We take the all-new Ford Explorer ST for a spin and see if two little letters can make a world of difference.
When Ford released its 2019 Edge ST, we were somewhat disappointed by the product’s final execution, stating that it never actually felt fast, even with nearly 400 lb-ft of torque on tap. It was also plagued with a frustrating throttle delay upon corner exits, making it feel more “sporty” than actually performance-oriented.
You can imagine then, that before we set out to drive Ford’s second performance SUV, the all-new 2020 Explorer ST, we were somewhat worried that Ford had messed it up yet again. Turns out it didn’t. As a matter of fact, we got out of this drive rather impressed by what this new Explorer can do, and not just in ST trim, but in all of its variation. Most importantly, we’re pleased to announce that with the Explorer ST, Ford has finally mastered the art of building a bargain-basement Porsche Cayenne.
We flew down to Oregon to sample the entire 2020 Ford Explorer lineup, with a long drive on magnificent mountain roads to sample Ford’s latest hot-rod SUV.
What a Chassis
At the heart of the 2020 Ford Explorer ST is its all-new rear-wheel drive architecture, a platform shared with the 2020 Lincoln Aviator. According to Ed Kretz, Chief Functional Engineer at Ford Performance, the new platform gave his team of engineers much more freedom than to build a proper performance variant from the ground up. As a matter of fact, Ford already had the ST in mind when it thought up its new Explorer, contrary to the Edge ST which came during the vehicle’s mid-cycle refresh.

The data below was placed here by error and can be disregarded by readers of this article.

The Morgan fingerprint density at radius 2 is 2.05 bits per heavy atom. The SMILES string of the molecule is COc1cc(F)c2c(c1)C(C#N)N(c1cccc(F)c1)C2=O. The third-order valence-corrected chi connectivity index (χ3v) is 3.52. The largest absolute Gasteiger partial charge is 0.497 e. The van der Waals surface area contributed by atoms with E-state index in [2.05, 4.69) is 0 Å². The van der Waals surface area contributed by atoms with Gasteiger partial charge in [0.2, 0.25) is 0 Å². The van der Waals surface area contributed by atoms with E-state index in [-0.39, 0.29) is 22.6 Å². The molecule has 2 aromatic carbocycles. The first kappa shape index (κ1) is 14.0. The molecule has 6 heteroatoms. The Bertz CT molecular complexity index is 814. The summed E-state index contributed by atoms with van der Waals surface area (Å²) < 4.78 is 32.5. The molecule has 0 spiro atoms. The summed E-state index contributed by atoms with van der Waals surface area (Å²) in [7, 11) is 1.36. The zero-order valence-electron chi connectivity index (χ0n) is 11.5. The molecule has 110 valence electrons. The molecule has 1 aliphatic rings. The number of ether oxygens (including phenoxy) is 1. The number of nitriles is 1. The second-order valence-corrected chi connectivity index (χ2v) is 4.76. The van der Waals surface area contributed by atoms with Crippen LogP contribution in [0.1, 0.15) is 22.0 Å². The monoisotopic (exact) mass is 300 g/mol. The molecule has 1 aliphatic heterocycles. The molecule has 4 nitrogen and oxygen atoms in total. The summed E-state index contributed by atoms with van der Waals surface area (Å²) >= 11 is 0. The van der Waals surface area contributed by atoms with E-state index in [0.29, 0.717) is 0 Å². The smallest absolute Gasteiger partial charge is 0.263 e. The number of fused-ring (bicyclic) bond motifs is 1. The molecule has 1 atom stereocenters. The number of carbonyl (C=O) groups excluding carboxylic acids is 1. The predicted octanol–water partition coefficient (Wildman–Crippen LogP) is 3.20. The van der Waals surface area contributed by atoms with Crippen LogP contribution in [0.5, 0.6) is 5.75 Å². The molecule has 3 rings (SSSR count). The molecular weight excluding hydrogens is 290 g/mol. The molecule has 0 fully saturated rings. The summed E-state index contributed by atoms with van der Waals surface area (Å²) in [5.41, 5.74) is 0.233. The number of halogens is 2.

“Edge ST kind of served as a tech bench for developing the Explorer ST. We learned from that experience and got feedback from customers to improve on what was missing from Edge. We also had a lot more freedom in developing a full-on high-performance variant with Explorer. The rear-drive architecture helped a lot”, he admitted.
Although the 2020 Ford Explorer sends its power to the rear wheels first, the ST comes standard with all-wheel drive, a system that can perform torque vectoring, and just like the Edge ST which performs this the other way around, remove traction from the front wheels when need be for optimal rotation in corners.
Power comes from a twin-turbocharged 3.0-liter V6, essentially the same one found in the Explorer Platinum, but boosted to a stout 400 horsepower and 415 lb-ft of torque. Like the rest of the Explorer lineup, a ten-speed automatic gearbox gets the power down, but it’s been fitted with a larger cooling fan to withstand hard driving. Suspension components were then modified for the ST, with 10% stiffer springs up front and 8% stiffer out the rear. Dampers are identical to those of an Explorer Platinum, but their ride frequency was increased 4% front, 3% rear to reduce body roll.
There are larger sway bars – 33mm versus 32m -, as well as stronger brakes sold through an optional Performance package, adding vented discs and larger calipers. However, while the package will be available in the US upon the vehicle’s launch, it’ll only come to Canada later this year.